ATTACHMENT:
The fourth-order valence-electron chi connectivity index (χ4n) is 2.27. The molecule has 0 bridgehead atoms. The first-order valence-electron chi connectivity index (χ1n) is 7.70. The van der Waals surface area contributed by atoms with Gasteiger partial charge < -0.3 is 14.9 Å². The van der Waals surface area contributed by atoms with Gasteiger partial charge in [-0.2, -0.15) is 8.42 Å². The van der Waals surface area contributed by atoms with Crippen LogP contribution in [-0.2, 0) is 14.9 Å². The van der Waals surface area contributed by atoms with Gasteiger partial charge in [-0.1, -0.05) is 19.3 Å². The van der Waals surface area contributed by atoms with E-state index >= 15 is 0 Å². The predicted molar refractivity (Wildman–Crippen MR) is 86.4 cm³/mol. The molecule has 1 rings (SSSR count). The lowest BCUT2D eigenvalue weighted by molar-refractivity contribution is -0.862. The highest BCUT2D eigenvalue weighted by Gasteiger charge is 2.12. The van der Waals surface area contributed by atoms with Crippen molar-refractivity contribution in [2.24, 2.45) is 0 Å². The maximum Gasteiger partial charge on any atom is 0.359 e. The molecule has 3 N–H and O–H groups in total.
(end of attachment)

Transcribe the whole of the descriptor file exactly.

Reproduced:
The fourth-order valence-electron chi connectivity index (χ4n) is 2.27. The molecule has 0 bridgehead atoms. The first-order valence-electron chi connectivity index (χ1n) is 7.70. The van der Waals surface area contributed by atoms with Gasteiger partial charge < -0.3 is 14.9 Å². The van der Waals surface area contributed by atoms with Gasteiger partial charge in [-0.2, -0.15) is 8.42 Å². The van der Waals surface area contributed by atoms with Crippen LogP contribution in [-0.2, 0) is 14.9 Å². The van der Waals surface area contributed by atoms with Gasteiger partial charge in [-0.1, -0.05) is 19.3 Å². The van der Waals surface area contributed by atoms with E-state index >= 15 is 0 Å². The predicted molar refractivity (Wildman–Crippen MR) is 86.4 cm³/mol. The molecule has 1 rings (SSSR count). The lowest BCUT2D eigenvalue weighted by molar-refractivity contribution is -0.862. The highest BCUT2D eigenvalue weighted by Gasteiger charge is 2.12. The van der Waals surface area contributed by atoms with Crippen molar-refractivity contribution in [2.24, 2.45) is 0 Å². The maximum Gasteiger partial charge on any atom is 0.359 e. The molecule has 3 N–H and O–H groups in total.